- Urinary retention; urinary or bowel incontinence
Cauda equina syndrome is a medical emergency. Left untreated, the loss of function can become permanent.
A kyphotic curve is convex (i.e., curves outward). The curves in the thoracic and sacral spine are kyphotic.
A lordotic curve is concave (i.e., curves inward) and is found in the cervical and lumbar levels of the spine.
The outer shell of a vertebra consists of cortical bone. Cortical bone is dense, solid, and strong. Inside each vertebra is cancellous bone, which is less dense than cortical bone and consists of loosely knit structures that resemble a honeycomb. Bone marrow, which forms red blood cells and some types of white blood cells, is found within the cavities of cancellous bone. Vertebrae consist of the following common elements:
Body: The body is the largest part of a vertebra. Viewed from overhead, it appears oval. From the side, it appears slightly hourglass-shaped, thicker at the ends and thinner in the middle.
Axial and lateral views of a thoracic vertebral body
Pedicles: Two short processes made up of strong cortical bone protrude from the back of the vertebral body.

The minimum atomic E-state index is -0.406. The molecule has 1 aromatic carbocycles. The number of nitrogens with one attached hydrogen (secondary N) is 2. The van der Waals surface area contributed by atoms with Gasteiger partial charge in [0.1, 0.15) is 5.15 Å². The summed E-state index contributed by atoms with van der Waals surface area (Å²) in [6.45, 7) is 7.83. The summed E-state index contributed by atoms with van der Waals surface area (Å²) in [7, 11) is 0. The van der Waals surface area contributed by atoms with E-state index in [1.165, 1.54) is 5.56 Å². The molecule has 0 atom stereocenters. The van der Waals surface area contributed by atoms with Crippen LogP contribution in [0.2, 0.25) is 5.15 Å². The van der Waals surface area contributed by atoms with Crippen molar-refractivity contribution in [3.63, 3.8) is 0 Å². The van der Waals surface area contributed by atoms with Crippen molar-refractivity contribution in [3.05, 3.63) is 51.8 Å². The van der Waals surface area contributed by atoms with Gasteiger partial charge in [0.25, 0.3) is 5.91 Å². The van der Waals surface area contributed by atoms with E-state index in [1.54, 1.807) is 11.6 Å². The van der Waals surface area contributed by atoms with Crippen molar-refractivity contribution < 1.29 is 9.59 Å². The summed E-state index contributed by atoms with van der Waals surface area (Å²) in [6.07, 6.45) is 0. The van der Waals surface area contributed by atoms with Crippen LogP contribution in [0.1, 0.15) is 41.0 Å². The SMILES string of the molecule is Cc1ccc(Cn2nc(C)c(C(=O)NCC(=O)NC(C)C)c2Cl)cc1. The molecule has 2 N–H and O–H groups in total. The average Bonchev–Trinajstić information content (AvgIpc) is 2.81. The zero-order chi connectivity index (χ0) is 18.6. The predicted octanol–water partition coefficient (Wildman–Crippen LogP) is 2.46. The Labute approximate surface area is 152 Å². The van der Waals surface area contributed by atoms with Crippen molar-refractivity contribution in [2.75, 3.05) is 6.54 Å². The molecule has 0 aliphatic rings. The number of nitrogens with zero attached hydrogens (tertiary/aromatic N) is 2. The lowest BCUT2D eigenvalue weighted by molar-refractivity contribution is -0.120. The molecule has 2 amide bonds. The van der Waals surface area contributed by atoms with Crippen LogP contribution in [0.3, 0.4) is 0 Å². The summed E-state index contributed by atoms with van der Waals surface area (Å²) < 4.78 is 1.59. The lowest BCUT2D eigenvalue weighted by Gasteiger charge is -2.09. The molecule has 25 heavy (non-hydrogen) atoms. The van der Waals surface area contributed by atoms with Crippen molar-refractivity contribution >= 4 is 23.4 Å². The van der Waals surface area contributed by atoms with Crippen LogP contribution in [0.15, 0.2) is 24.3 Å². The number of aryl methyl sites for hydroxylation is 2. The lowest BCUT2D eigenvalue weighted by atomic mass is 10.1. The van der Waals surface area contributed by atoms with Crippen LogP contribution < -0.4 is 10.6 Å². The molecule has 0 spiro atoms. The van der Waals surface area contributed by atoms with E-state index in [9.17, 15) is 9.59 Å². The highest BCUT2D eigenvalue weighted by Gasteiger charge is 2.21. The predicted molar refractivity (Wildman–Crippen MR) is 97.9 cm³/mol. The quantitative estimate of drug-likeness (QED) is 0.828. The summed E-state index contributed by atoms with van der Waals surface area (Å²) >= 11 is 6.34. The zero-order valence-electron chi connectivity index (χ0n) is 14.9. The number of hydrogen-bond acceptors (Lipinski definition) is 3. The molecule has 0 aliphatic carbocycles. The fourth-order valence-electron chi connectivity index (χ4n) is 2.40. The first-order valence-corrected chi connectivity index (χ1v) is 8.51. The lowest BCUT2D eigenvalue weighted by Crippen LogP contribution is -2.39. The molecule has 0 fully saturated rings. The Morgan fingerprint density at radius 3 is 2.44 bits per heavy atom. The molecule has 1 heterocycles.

Laminae: Two relatively flat plates of bone that extend from the pedicles on either side and join in the midline.
Processes: There are three types of processes: articular, transverse, and spinous. The processes serve as connection points for ligaments and tendons.
Spinous processes extend posteriorly from vertebrae where the two laminae join and act as a lever to effect vertebral motion.
Facet joints: Four articular processes join with the articular processes of adjacent vertebrae to form the facet joints. The facet joints, along with the intervertebral discs, allow for motion in the spine. These joints are visible at the back (posterior) of each vertebral body. Facet joints help the spine to bend, twist, and extend in different directions. The facet joints restrict excessive movement, such as hyperextension and hyperflexion (e.g., whiplash). Each vertebra has two facet joints. The superior articular facet faces upward and works like a hinge with the inferior articular facet (below). Like other joints in the body, each facet joint is surrounded by a capsule of connective tissue and produces synovial fluid to nourish and lubricate the joint. The surfaces of the joint are coated with cartilage that helps each joint to move (articulate) smoothly.
Endplates: The top (superior) and bottom (inferior) of each vertebral body are coated with an endplate. Endplates are complex cartilaginous structures that blend into the intervertebral disc and help support the disc.